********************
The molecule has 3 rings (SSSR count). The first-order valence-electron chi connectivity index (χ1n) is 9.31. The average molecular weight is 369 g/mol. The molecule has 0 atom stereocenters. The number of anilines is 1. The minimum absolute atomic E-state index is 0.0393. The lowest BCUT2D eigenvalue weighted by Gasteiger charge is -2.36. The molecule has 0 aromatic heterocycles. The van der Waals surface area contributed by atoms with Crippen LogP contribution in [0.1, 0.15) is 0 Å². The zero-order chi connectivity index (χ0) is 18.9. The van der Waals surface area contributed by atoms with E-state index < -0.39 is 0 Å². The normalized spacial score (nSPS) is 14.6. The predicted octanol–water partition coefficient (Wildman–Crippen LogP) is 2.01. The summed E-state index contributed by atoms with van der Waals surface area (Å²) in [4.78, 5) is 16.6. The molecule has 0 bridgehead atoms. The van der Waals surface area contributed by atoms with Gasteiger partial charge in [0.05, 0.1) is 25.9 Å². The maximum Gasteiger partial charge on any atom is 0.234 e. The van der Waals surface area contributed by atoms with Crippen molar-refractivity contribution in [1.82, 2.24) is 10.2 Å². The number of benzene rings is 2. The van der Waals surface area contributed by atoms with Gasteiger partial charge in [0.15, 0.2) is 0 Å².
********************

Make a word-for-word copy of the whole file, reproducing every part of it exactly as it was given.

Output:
The molecule has 3 rings (SSSR count). The first-order valence-electron chi connectivity index (χ1n) is 9.31. The average molecular weight is 369 g/mol. The molecule has 0 atom stereocenters. The number of anilines is 1. The minimum absolute atomic E-state index is 0.0393. The lowest BCUT2D eigenvalue weighted by Gasteiger charge is -2.36. The molecule has 0 aromatic heterocycles. The van der Waals surface area contributed by atoms with Crippen LogP contribution in [0.1, 0.15) is 0 Å². The zero-order chi connectivity index (χ0) is 18.9. The van der Waals surface area contributed by atoms with E-state index < -0.39 is 0 Å². The normalized spacial score (nSPS) is 14.6. The predicted octanol–water partition coefficient (Wildman–Crippen LogP) is 2.01. The summed E-state index contributed by atoms with van der Waals surface area (Å²) in [4.78, 5) is 16.6. The molecule has 0 bridgehead atoms. The van der Waals surface area contributed by atoms with Gasteiger partial charge in [0.05, 0.1) is 25.9 Å². The maximum Gasteiger partial charge on any atom is 0.234 e. The van der Waals surface area contributed by atoms with Crippen molar-refractivity contribution in [1.82, 2.24) is 10.2 Å². The number of benzene rings is 2. The van der Waals surface area contributed by atoms with Gasteiger partial charge in [0.15, 0.2) is 0 Å².